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Author Topic: IRC's or Greenstamps  (Read 208 times)
KC9AZL
Member

Posts: 250




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« on: May 01, 2002, 12:41:49 PM »

When is it best to use greenstamps or IRC's?  
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WB2WIK
Member

Posts: 20574




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« Reply #1 on: May 01, 2002, 12:52:11 PM »

If you can, during your contact, simply ask the DX station which he prefers, and make a note of that.

In situations where there's no time to ask, such as a contest contact, you must use your own judgment.  One IRC is sufficient for most countries in the world, if you include a self-addressed "airmail envelope," which is a very lightweight envelope that, combined with a QSL card, will weigh 1/2 ounce or less.

WB2WIK/6
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RobertKoernerExAE7G
Member

Posts: 1435




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« Reply #2 on: May 01, 2002, 07:12:58 PM »

If you have a very limited budget, send your cards through the ARRL buro system.  With low power, and a low antenna, it is most likely you will be talking with common DX stations, ones you do not need to spend air mail postage for, or Green Backs/IRCs on.

If you aren't a League member, then only send for DX cards from state side managers.  That way, you spend less than a dollar to get a card.

I have a hunch, the DX you are working now, you will be able to work over and over again, many times.  As a result, you really don't have to worry about getting a card from that country.

Getting a card from your first DX contact certainly is worth the money however.  If you post what country that is, someone will be able to tell you if it is safe to send money; if you need to send either one green stamp or two; if sending an IRC will be best.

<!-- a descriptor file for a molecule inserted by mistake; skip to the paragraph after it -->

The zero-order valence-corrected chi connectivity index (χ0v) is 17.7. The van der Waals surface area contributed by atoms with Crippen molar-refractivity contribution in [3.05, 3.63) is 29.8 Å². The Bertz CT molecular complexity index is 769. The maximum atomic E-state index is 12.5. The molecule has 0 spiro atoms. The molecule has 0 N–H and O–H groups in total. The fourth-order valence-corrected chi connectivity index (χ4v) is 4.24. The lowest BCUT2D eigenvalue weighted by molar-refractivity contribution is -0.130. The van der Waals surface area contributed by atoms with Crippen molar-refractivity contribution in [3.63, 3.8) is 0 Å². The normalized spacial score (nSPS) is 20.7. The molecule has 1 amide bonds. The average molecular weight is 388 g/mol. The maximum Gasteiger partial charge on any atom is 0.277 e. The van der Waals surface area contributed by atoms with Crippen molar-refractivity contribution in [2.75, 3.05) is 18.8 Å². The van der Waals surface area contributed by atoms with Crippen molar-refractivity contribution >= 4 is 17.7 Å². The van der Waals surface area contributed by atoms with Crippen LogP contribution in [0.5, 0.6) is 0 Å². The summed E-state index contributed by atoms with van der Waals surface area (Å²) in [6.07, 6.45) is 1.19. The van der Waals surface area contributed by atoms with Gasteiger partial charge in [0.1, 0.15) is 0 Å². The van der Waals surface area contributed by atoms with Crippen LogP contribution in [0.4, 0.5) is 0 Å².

Have FUN
Bob

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KG6IBW
Member

Posts: 13




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« Reply #3 on: May 01, 2002, 10:49:33 PM »

I second what AE7G Bob said.  I would go further and here is my analysis:

For overseas QSL cards, I can send a kit (2 green stamps, envelope, my QSL card, air postage) for about $3.  Maybe a bit more.   For a buro card I pay $.08 for the card and $.06 to the buro, $.14.  So for $3 I can send one kit or 21 QSL cards.

My preference is to send the 21 QSL cards if the country can provide 21 (or even 10) QSOs.   More folks get more fun.  And if none of the 21 card recipients can afford to reply, maybe I will send a kit.   But right now my impulse is to say that I get a country if I get it.   And buying it is not my style.  If I know the country is short on money that might change my stand.  But all my DX is phone, and phone rigs are not cheap.  I doubt there are many poor phone station operators.  CW is a whole different story.

And just to prove that my opinion is worthless, I have 2 (two) QSL cards (but one is from San Felix).
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WB2WIK
Member

Posts: 20574




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« Reply #4 on: May 02, 2002, 05:59:35 PM »

KG6IBW: That was hilarious!  Thanks for a laugh.

I, on the other hand, have literally thousands of DX QSL cards, and I haven't sent any out, other than to reply to ones received, in years.  But the keyword is "years."  

Although I have about 10,000 DX cards, I started accumulating them in 1966.  I tossed out thousands, literally, when I moved a few years back, and now the pile just keeps growing again.  It won't stop.  Envelopes come from the Bureau, and they're always full of cards.  But, most of those cards are for contacts made 1-2-3-4 years ago, not last month.  Actually, last month I received a card from "East Berlin" (which no longer exists) confirming a QSO made in 1980.  Only 22 years ago.

Keep the faith!

WB2WIK/6
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